Short Communication
Short Communication
Comparative nesting success of the keyhole mud-dauber (Hymenoptera, Crabronidae, Trypoxylon nitidum) in different substrates
expand article infoDyan M. Nelson, Christopher K. Starr§
‡ PCS Nitrogen Trinidad Ltd, Atlantic Avenue, Point Lisas, Trinidad & Tobago, Point Lisas, Trinidad and Tobago
§ University of the West Indies, St Augustine, Trinidad and Tobago
Open Access


The solitary wasp Trypoxylon nitidum F. Smith nests in a variety of existing cavities. Nesting success – the fraction of completed, provisioned cells that produced adult offspring – can be estimated by examination of old cells. We estimated nesting success of T. nitidum in new and old (previously utilized by T. nitidum) bamboo traps nests, old nests of solitary wasps (Sceliphron fistularium (Dahlbom), Trypoxylon albitarse Fabr. and Zeta argillaceum (L.)) and social wasps (Polistes lanio (Fabr.) and P. versicolor (Olivier)) in Trinidad, West Indies. Success was markedly higher (61.4%) in new trap nests and significantly lower (5.6%) in old trap nests than in other substrates. Mean success in old nests of other wasps varied from 10.0% to 28.8%, with no general difference between those of solitary and social wasps. We infer that a) rented (reutilized) nests are more easily located by parasites than are new trap nests, and b) old trap nests have a higher load of parasites and disease organisms than substrates not previously utilized by T. nitidum.


Nesting success, Polistes lanio, Polistes versicolor, Sceliphron fistularium, Trypoxylon albipes, Zeta argillaceum


Trypoxylon Latr., 1796 (Hymenoptera: Crabronidae) is a worldwide genus of more than 300 known species of spider-hunting wasps (Bohart and Menke 1976). All studied species mass provision with paralyzed spiders. Some species build free-standing mud nests, while others nest in pre-existing cavities. Many of these latter will accept artificial tubular cavities known as trap nests (Medler 1967, Griswold and Coville 1986).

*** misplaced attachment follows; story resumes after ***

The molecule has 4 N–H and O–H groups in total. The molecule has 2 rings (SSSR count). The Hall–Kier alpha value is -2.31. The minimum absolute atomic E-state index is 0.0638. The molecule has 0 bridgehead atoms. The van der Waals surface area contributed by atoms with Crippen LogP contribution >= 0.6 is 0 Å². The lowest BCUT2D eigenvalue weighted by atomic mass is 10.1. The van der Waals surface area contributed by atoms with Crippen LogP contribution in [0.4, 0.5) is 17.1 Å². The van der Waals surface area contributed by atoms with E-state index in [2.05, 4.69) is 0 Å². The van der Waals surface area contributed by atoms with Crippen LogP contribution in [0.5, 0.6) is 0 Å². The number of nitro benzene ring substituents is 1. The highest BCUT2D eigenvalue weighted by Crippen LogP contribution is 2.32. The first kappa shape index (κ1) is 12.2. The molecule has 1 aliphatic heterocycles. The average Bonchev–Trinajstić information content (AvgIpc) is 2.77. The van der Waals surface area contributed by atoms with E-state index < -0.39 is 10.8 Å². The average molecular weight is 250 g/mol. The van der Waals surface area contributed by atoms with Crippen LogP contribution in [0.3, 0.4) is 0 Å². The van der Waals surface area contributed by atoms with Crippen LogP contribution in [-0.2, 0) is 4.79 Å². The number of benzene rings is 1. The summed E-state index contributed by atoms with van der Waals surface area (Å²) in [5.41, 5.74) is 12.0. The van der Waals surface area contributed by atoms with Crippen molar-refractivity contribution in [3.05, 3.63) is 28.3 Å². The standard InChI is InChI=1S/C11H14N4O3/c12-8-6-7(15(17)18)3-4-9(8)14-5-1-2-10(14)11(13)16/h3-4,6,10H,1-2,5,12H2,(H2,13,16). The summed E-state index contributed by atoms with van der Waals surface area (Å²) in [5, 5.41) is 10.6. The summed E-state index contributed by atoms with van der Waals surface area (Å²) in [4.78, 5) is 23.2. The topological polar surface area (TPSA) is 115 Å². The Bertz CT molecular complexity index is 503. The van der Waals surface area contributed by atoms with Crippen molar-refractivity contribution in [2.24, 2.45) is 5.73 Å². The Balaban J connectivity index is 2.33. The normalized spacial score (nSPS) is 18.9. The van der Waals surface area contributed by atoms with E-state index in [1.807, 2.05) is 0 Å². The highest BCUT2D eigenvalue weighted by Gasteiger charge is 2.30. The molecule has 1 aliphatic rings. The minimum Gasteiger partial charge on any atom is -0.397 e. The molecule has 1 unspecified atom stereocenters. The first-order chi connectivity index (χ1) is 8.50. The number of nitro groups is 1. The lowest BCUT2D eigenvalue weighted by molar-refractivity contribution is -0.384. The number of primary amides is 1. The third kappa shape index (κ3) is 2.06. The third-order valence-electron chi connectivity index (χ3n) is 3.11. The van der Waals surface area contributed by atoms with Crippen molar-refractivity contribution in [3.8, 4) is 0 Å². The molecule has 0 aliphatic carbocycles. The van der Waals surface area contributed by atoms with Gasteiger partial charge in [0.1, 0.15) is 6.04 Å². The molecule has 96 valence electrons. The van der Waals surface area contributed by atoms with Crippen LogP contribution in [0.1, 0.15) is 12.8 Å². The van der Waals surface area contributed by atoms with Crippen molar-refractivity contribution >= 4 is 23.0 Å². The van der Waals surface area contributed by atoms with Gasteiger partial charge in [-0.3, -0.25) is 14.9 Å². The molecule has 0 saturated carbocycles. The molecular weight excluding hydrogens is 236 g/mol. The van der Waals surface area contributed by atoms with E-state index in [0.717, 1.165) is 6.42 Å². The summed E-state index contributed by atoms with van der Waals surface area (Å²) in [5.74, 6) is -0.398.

The keyhole mud-dauber, Trypoxylon (Trypargilum) nitidum F. Smith, is common about houses in Trinidad, West Indies. It constructs no free-standing nest but utilizes various existing cavities, which it divides with mud partitions into a linear series of cells (Richards 1934: 347). Cavities include such human-made structures as nail holes, keyholes and book backs, as well as old nests of various solitary and social wasps. When a cell is fully provisioned with spiders, the female lays an egg, seals the cell with mud, and has no further contact with the cell. The cocoon is dark brown, hard and brittle, more or less cylindrical, with the front end round and slightly swollen.

Provision of sufficient food does not guarantee that the larva will develop to adulthood. Brood and their provisions attract a variety of parasites, parasitoids and pathogens. Nesting success is the fraction of fully provisioned, closed cells that give rise to mature offspring. In the one review of the subject to date, Weaving (1995) reported figures from about 50 solitary-wasp species in various parts of the world. These are mostly between 45–75%, although figures below 30% or above 90% are not rare. Among the wasps treated are five Trypoxylon species, with nesting success between 56–76%. Tormos et al. (2005) and Musicante and Salvo (2010) give figures of 45–87% for a further six species with nesting habits similar to those of T. nitidum.